Technology-Enabled Dynamic Pricing Strategy and Its Role in Retail


The key technologies that enhance a dynamic pricing strategy are:

Big data: This combines customer data and external data sources such as surfing behaviour into one dataset that serves as a basis for dynamic pricing algorithms. Big data analysis allows merchants to define current market conditions and optimise prices based on supply and demand.

Data science: Artificial intelligence enables automated algorithmic pricing. It analyses large datasets and detects consumer behaviour patterns, resulting in effective price recommendations. Machine learning allows non-stop processing of large amounts of data and powers the algorithms that predict sales and adjust an item’s price accordingly.

Also, there are programs that allow you to quickly and efficiently analyse the market. Price analysis software, for example, is already popular and 22% of retailers are using it. Automation can certainly increase your profits.

The benefits of a dynamic pricing strategy: real-life examples

Retailers can capture multiple benefits from a dynamic pricing strategy, from detecting market trends and accelerated sales to increasing customer loyalty. Dynamic pricing has added an average of 2% to 3% to the consumer’s bottom line.

Moreover, dynamic pricing allows retailers to set different prices and observe their elasticity before finding the optimal market price. Here are some retail players that leverage dynamic pricing:

  • Amazon: one of the largest retailers using dynamic pricing strategy. Prices change, on average every 10 minutes, and this has led to 25% increase in profits.
  • Walmart: a leader in the loss-leading pricing strategy, Walmart had to turn to dynamic pricing to compete with Amazon. In 2013, after adopting a dynamic pricing strategy, worldwide online sales grew by 30%. Walmart’s success continued, leading to sales growth of 37% in Q1 2019.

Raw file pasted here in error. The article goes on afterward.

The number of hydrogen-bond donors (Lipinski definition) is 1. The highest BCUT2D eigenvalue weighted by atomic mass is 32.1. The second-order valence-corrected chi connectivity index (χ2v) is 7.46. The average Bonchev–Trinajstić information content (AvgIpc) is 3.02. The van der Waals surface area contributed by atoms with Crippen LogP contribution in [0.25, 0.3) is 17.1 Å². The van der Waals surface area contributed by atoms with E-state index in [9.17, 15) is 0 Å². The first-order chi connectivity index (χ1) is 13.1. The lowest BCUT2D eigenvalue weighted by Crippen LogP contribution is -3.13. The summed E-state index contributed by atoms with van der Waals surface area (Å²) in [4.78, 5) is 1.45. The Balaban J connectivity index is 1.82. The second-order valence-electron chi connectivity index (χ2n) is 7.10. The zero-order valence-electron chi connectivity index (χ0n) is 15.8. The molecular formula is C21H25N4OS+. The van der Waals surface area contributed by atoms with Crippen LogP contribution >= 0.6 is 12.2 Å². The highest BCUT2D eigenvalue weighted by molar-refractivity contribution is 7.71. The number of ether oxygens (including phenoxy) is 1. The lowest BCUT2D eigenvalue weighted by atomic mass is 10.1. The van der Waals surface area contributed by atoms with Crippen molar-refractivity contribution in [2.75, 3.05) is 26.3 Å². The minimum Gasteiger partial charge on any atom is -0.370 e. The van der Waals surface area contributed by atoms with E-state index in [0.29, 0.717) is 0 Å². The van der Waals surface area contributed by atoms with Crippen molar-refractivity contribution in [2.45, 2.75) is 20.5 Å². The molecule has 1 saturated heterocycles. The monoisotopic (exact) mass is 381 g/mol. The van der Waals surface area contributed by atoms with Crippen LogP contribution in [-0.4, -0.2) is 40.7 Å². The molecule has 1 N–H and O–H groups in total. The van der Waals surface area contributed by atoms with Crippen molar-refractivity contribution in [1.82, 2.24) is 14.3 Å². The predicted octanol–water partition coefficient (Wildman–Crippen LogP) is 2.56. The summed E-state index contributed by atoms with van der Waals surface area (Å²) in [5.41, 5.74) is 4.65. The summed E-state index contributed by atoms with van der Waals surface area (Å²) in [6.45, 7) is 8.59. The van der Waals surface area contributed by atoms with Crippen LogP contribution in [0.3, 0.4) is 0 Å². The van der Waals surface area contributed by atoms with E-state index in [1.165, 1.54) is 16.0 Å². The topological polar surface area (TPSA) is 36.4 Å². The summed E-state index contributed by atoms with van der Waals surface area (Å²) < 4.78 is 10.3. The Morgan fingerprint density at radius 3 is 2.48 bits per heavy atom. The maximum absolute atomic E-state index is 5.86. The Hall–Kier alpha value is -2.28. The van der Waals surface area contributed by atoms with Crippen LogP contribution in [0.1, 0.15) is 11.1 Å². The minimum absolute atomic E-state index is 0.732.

• Target: the eighth-largest retailer in the United States is also using dynamic pricing algorithms and adjusts its prices based on local economic factors.

Four types of dynamic pricing strategy to implement in your business

The tactics used by most online stores are similar. However, the dynamic pricing strategy can be applied in different forms. Four dynamic pricing models that could help you in the future are:

  1. Segmented pricing. By addressing a large, segmented pricing market, you have the ability to tier prices to capture as much of the market as possible.
  2. Peak price. Peak prices allow you to take advantage of fluctuations in demand by raising prices when demand is high or when competitors are running low on inventory. Often, traders can use this strategy during the holidays when consumer demand for a variety of products is high, for example, when buying gifts for their loved ones. This is the “moment” strategy.
  3. Pricing over time. This pricing method allows you to adjust prices based on how long items have been on the market.
  4. Penetration pricing. This type of pricing allows you to set a lower price as you bring your product to the market. By lowering the price, you can easily attract customers, thereby spreading awareness of your product. This strategy not only attracts customers to your store, but also alienates them from your competitors. You can then gradually raise prices as the product becomes more popular.

Final thoughts

Online business can be very profitable if you do it right. Selecting an effective pricing strategy is a key element of running a successful business. Here’s a rundown of other pricing strategies to consider: